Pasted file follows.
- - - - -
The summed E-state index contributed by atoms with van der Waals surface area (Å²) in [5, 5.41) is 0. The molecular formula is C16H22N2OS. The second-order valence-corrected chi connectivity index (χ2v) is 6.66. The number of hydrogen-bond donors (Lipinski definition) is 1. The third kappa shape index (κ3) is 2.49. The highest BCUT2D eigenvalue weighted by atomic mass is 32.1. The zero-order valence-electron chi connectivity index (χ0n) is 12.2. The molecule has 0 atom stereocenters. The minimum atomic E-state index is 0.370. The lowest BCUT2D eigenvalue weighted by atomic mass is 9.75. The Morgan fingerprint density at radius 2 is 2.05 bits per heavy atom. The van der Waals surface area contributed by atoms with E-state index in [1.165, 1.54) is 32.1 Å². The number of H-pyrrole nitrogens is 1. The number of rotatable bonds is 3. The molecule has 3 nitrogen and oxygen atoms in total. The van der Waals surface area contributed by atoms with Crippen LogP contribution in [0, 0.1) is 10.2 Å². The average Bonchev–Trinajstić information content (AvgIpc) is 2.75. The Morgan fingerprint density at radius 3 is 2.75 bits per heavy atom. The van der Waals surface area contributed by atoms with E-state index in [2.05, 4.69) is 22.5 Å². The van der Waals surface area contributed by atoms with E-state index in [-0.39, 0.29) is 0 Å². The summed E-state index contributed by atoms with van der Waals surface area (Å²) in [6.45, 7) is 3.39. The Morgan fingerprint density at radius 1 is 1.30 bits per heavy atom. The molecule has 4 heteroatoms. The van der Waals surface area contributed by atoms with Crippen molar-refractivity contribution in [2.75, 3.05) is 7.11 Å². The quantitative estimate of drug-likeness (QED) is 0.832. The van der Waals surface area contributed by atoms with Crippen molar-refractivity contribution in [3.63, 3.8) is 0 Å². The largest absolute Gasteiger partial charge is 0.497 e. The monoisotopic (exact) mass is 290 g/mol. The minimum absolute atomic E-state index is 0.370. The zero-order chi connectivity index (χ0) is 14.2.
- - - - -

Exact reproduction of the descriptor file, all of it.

The summed E-state index contributed by atoms with van der Waals surface area (Å²) in [5, 5.41) is 0. The molecular formula is C16H22N2OS. The second-order valence-corrected chi connectivity index (χ2v) is 6.66. The number of hydrogen-bond donors (Lipinski definition) is 1. The third kappa shape index (κ3) is 2.49. The highest BCUT2D eigenvalue weighted by atomic mass is 32.1. The zero-order valence-electron chi connectivity index (χ0n) is 12.2. The molecule has 0 atom stereocenters. The minimum atomic E-state index is 0.370. The lowest BCUT2D eigenvalue weighted by atomic mass is 9.75. The Morgan fingerprint density at radius 2 is 2.05 bits per heavy atom. The van der Waals surface area contributed by atoms with E-state index in [1.165, 1.54) is 32.1 Å². The number of H-pyrrole nitrogens is 1. The number of rotatable bonds is 3. The molecule has 3 nitrogen and oxygen atoms in total. The van der Waals surface area contributed by atoms with Crippen LogP contribution in [0, 0.1) is 10.2 Å². The average Bonchev–Trinajstić information content (AvgIpc) is 2.75. The Morgan fingerprint density at radius 3 is 2.75 bits per heavy atom. The van der Waals surface area contributed by atoms with E-state index in [2.05, 4.69) is 22.5 Å². The van der Waals surface area contributed by atoms with E-state index in [-0.39, 0.29) is 0 Å². The summed E-state index contributed by atoms with van der Waals surface area (Å²) in [6.45, 7) is 3.39. The Morgan fingerprint density at radius 1 is 1.30 bits per heavy atom. The molecule has 4 heteroatoms. The van der Waals surface area contributed by atoms with Crippen molar-refractivity contribution in [2.75, 3.05) is 7.11 Å². The quantitative estimate of drug-likeness (QED) is 0.832. The van der Waals surface area contributed by atoms with Crippen molar-refractivity contribution in [3.63, 3.8) is 0 Å². The largest absolute Gasteiger partial charge is 0.497 e. The monoisotopic (exact) mass is 290 g/mol. The minimum absolute atomic E-state index is 0.370. The zero-order chi connectivity index (χ0) is 14.2.